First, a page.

Rule 5703-29-13 | Commercial activity tax definition of "agent".
(A) An "agent" is defined in division (P) of section 5751.01 of the Revised Code to include a person authorized by another to act on its behalf to undertake a transaction for the other. In certain circumstances, portions of the amounts received by a person defined as an "agent" are excluded from the definition of "gross receipts" under division (F) of section 5751.01 of the Revised Code. The agent is only required to report as a "gross receipt" the portion of the amount received that it retains as a commission or fee rather than the entire amount.
(1) The supreme court of Ohio has held that an agency relationship "exists only when one party exercises the right of control over the actions of another, and those actions are directed toward the attainment of an objective which the former seeks." See Hanson v. Kynast (1986), 24 Ohio St.3d 171, 173, citing Baird v. Sickler (1982), 69 Ohio St.2d 652, 654, Councell v. Douglas (1955), 163 Ohio St. 292, and Bobik v. Indus. Comm. (1946), 146 Ohio St. 187, 191-192. Also see Memorial Park Golf Club, Inc. v. Lawrence, 2000 Ohio Tax LEXIS 471 (BTA No. 99-K-633). An agency relationship is defined as a "consensual fiduciary relationship between two persons where the agent has the power to bind the principal by his actions, and the principal has the right to control the actions of the agent." See Evans v. Ohio State Univ. (1996), 112 Ohio App.3d 724, 744, citing Funk v. Hancock (1985), 26 Ohio App. 3d 107, 110, in turn citing Haluka v. Baker (1941), 66 Ohio App. 308, 312. In a principal-agent relationship, the agent has the legal authority to act on behalf of the principal, and generally the principal is bound by and is liable for those actions. See N&G Construction, Inc. v. Lindley (1978), 56 Ohio St.2d 415, 418, citing Gulf Oil Corp. v. Kosydar (1975), 44 Ohio St.2d 208 (paragraph two of the syllabus) and Canton v. Imperial Bowling Lanes, Inc. (1968), 16 Ohio St.2d 47 (paragraph four of the syllabus). The party asserting the existence of an agency relationship bears the burden of proof in that regard. See Gardner Plumbing, Inc. v. Cottrill (1975), 44 Ohio St.2d 111, 115, citing Union Mutual Life Ins. Co. v. McMillen (1873), 24 Ohio St. 67. Also see Memorial Park Golf Club, Inc, supra. In determining whether an agency relationship exists, the rules of statutory construction applicable to exemptions from taxation must be followed. Ohio law in this regard is well-established; exemptions from taxation are strictly construed against the claim of exemption and in favor of the taxing authorities. See Natl. Tube Co. v. Glander (1952), 157 Ohio St. 407, 409; Beckwith & Assoc. v. Kosydar (1977), 49 Ohio St.2d 277, 279, and Canton Malleable Iron Co. v. Porterfield (1972), 30 Ohio St. 2d 163, 166. Also see Memorial Park Golf Club, Inc., supra. Thus, in determining whether an agency relationship exists, the facts must be determined under a strict, narrow reading of the definition. Absent proof of an agency relationship, the entire gross receipt must be reported by the person receiving the gross receipt for purposes of the commercial activity tax.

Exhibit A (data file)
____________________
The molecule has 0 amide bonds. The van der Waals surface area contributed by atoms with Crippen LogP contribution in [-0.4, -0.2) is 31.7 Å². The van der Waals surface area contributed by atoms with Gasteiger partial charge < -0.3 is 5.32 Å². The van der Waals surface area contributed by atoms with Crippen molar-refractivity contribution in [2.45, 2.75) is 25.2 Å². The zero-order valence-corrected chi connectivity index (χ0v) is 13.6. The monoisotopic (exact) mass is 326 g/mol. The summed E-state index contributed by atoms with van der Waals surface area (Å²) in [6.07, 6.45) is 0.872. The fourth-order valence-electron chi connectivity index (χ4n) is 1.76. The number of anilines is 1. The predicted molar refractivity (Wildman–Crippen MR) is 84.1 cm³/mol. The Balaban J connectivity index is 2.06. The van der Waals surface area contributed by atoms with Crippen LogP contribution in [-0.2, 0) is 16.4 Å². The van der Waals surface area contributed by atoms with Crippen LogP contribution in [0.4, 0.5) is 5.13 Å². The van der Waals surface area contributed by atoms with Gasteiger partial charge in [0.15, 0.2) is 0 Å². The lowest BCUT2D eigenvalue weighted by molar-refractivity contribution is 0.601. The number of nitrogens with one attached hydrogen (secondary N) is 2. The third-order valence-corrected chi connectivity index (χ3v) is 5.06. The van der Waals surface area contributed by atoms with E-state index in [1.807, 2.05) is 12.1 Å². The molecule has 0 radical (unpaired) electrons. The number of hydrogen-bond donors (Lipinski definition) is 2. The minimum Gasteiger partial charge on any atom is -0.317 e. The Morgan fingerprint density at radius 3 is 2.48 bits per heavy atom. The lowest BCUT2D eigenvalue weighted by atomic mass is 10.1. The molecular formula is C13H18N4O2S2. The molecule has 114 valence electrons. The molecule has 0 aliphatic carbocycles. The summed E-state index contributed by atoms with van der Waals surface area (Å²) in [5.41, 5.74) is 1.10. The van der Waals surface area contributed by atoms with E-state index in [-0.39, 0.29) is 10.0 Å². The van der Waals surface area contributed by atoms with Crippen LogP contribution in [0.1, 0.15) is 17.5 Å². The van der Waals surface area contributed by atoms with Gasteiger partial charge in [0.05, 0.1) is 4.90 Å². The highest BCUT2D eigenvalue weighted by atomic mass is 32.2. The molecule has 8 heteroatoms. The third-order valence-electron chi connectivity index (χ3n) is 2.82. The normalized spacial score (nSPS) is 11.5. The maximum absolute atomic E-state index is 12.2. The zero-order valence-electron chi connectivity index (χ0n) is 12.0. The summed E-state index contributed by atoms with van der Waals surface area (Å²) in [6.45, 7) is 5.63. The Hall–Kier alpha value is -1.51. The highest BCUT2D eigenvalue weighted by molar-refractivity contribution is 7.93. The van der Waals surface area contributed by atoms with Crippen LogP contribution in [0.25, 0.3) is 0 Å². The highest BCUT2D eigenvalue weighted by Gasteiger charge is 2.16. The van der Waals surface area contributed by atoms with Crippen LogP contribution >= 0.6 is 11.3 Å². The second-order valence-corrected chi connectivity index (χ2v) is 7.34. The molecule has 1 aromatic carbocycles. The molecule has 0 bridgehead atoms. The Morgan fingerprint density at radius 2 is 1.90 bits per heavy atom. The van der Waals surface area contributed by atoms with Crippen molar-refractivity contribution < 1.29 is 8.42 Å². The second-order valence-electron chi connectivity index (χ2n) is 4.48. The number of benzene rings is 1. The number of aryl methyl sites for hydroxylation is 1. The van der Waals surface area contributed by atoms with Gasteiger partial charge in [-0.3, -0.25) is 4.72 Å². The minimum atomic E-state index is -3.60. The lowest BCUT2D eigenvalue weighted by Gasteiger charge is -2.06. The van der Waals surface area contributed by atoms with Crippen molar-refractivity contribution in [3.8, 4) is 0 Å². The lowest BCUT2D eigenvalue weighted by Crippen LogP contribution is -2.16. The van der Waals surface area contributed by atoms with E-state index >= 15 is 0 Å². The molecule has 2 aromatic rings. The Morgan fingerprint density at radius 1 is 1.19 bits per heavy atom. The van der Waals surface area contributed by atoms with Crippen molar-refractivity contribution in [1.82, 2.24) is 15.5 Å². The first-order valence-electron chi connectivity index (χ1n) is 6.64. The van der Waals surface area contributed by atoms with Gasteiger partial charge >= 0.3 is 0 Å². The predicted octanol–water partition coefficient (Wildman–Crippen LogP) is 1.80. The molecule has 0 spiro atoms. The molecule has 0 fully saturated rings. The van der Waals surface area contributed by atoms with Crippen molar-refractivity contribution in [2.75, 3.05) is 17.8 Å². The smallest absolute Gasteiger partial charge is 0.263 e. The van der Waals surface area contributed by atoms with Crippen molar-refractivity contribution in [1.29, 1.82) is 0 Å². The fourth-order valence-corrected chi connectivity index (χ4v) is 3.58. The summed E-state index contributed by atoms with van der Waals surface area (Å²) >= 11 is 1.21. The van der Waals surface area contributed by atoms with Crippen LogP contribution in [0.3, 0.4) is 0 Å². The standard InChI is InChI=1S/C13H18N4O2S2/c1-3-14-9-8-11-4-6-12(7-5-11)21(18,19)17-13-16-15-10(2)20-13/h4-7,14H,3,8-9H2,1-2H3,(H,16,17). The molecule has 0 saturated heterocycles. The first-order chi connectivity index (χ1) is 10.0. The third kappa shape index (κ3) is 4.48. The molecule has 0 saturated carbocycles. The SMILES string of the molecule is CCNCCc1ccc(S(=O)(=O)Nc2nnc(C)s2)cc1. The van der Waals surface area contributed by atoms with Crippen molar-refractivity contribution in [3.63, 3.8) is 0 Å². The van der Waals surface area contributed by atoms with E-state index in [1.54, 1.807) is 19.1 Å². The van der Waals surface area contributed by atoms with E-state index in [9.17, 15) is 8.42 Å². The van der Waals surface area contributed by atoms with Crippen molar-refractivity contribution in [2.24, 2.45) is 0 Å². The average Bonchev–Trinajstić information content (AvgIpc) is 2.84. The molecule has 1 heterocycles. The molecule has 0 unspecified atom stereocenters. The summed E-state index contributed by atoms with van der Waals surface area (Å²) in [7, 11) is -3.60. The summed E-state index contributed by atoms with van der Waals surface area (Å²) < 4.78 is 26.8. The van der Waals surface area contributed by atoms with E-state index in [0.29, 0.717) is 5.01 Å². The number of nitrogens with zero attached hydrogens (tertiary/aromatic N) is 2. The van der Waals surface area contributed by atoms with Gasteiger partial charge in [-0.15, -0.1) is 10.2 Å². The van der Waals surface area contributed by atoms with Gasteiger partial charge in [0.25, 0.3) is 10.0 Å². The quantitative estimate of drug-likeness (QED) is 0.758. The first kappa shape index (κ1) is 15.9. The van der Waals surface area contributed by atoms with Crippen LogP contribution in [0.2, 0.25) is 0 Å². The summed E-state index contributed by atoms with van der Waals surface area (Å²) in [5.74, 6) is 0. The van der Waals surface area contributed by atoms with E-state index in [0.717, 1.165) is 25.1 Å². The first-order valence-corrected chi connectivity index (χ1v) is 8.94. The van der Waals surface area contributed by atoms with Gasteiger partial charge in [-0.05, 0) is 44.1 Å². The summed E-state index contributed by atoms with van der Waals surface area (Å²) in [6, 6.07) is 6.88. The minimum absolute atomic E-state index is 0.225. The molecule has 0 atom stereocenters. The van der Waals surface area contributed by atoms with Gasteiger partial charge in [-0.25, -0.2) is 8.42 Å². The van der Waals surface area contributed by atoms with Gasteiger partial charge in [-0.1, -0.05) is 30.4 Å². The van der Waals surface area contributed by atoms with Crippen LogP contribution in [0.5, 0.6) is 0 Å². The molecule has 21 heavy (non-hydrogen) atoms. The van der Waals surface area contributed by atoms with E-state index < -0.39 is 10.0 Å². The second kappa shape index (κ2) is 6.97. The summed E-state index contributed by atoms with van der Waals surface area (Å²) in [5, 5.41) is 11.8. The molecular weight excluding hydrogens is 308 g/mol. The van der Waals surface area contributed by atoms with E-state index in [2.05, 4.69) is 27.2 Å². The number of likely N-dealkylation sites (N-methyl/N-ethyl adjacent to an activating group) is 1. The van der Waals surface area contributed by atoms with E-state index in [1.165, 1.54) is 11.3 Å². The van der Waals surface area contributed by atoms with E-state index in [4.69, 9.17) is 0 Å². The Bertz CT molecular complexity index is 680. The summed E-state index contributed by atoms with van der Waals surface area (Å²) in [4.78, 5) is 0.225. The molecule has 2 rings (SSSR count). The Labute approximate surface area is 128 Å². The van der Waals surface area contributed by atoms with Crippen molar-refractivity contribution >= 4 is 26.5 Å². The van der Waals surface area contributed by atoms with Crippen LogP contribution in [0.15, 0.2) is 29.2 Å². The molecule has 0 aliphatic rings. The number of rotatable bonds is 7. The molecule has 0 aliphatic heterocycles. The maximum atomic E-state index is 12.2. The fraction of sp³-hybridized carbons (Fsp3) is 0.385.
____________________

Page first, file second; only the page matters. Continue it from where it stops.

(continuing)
(2) The commissioner will look beyond the wording of the contract to the actual facts and circumstances of the situation to determine whether an agency relationship actually exists. See H.R. Options, Inc. v. Zaino (2004), 100 Ohio St.3d 373.
(C) Division (P) of section 5751.01 of the Revised Code defines "agent" to include certain individuals acting on behalf of another. Each of the following individuals is included in the list in that division and qualifies as an "agent" for purposes of this rule: